For a short introduction to this series, please click this link.
These posts examine some similar, and dissimilar, words in an effort to suggest ways writers might make their work more varied, accessible, interesting, accurate or effective.
A good thesaurus provides alternatives for the idea of a word, but not all those suggestions are true synonyms. Context is vital. Placing alternative words in the same sentence to see whether they actually make sense is one way of determining whether they’re suitable. However, it’s not a foolproof method, so a good dictionary is vital.
I prefer the 1987 edition of Roget’s Thesaurus. It sits in easy reach. However, I try to dig the best word from my overburdened memory first: it’s good mental exercise. Other books of word choices, which I sometimes consult when the apposite word evades me, reside on my reference shelf, behind me.
So, to this week’s word:
Delicious – Roget lists the following headers: edible, pleasant, savoury, sweet, super, and pleasurable. All the words are associated with the idea of ‘delicious’, but not necessarily direct synonyms. Under ‘pleasant’ alone a further 34 alternatives are suggested, including the ubiquitous but banal ‘nice’, so there are many variations available. How to decide which to choose?
For this word there are two broad ideas: one deals with flavour, the other with sensation.
Let’s examine ‘flavour’ first.
‘But the middle part held a savour and texture that was so pleasantly soft and nice on the palate.’
‘Nice’! Possibly the most overused word in our vocabulary. It tells us very little except that some pleasure was experienced. We want the reader to join in with the experience, don’t we? Alternatives to nice in this situation include; pleasant, arousing, welcome, gratifying, satisfying, genial, agreeable, palatable, tasty, lovely and delicious amongst others. The sentence describes food, so ‘delicious’ is an obvious choice. Many of the alternatives would also serve, however. In the end, I went for this version:
‘But, from the middle portion, I detected a savour and texture that was…well, out of this universe; the texture so deliciously soft and delightful on the tongue.’
This comes from a short story, ‘A Gastronomic Treat at the Edge of the Universe’, which is a humorous take on the work of the restaurant critic. I won’t describe what’s being tasted, but you can find the story in ‘Ten Tales for Tomorrow’ by clicking this link. Suffice it to say ‘deliciously’ fits snugly with the rest of the story.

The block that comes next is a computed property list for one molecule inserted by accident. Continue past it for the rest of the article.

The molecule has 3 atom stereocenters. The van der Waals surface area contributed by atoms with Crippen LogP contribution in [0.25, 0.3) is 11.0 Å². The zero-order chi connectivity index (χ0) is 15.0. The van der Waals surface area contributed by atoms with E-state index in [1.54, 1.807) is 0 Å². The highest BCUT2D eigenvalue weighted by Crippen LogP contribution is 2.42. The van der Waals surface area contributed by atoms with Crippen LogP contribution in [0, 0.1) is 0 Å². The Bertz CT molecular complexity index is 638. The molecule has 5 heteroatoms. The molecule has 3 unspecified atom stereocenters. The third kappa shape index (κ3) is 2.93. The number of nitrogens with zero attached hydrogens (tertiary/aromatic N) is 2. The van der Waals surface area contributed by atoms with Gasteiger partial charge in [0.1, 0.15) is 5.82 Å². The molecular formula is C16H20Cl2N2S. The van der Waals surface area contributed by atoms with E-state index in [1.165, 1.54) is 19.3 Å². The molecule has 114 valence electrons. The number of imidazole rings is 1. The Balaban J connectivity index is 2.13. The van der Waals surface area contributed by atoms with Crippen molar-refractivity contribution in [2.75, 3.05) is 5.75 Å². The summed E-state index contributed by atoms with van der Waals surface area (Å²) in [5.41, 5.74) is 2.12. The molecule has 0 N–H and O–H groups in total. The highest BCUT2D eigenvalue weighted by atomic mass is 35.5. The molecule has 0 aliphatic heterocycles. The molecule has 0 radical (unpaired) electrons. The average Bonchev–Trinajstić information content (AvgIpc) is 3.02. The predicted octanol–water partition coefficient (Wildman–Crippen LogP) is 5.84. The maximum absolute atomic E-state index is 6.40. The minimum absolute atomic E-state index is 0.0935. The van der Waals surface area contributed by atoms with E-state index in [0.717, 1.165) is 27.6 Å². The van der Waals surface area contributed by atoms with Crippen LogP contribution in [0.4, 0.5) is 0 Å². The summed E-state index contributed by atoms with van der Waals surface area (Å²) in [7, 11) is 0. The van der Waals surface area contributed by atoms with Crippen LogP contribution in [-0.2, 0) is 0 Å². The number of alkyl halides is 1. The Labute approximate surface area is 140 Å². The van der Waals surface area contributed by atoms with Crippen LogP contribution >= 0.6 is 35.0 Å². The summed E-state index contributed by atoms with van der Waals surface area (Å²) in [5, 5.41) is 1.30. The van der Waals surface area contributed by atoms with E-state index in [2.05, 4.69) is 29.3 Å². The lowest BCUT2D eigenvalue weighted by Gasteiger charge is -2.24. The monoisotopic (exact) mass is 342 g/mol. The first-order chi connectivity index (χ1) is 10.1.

Now let’s look at sensation.
‘And then remember his superb taste in clothes and cars, his luscious and sensual touch, and the generous cut of his wallet, which has so far afforded me access to three first nights, a private viewing and the best table at Egon’s.’
Here, we’re promoting the idea of sensation, with ‘sensual’ giving the clue to the possible activity being described. I find ‘luscious’ a little off key here. Roget’s provides a number of alternatives; delightful, delectable, exquisite, choice, juicy, and delicious. I selected the latter for the final version, but most of the alternatives would serve as well, apart from ‘juicy’ and ‘choice’.
‘And then recall his superb taste in clothes and cars, his delicious and sensual touch, and the generous cut of his wallet, which has so far afforded me access to three first nights, a private viewing and the best table at Egon’s.’
This is taken from a short story about New Year’s Eve, ‘But, Baby, it’s Cold Outside’, which treats a relationship with arch humour. You can read the entire tale free by using this link.
Tell me what you think; perhaps give your own examples as a way of putting the suggestion into practice. I welcome comments, questions and observations. Please have your say using the ‘comments’ below.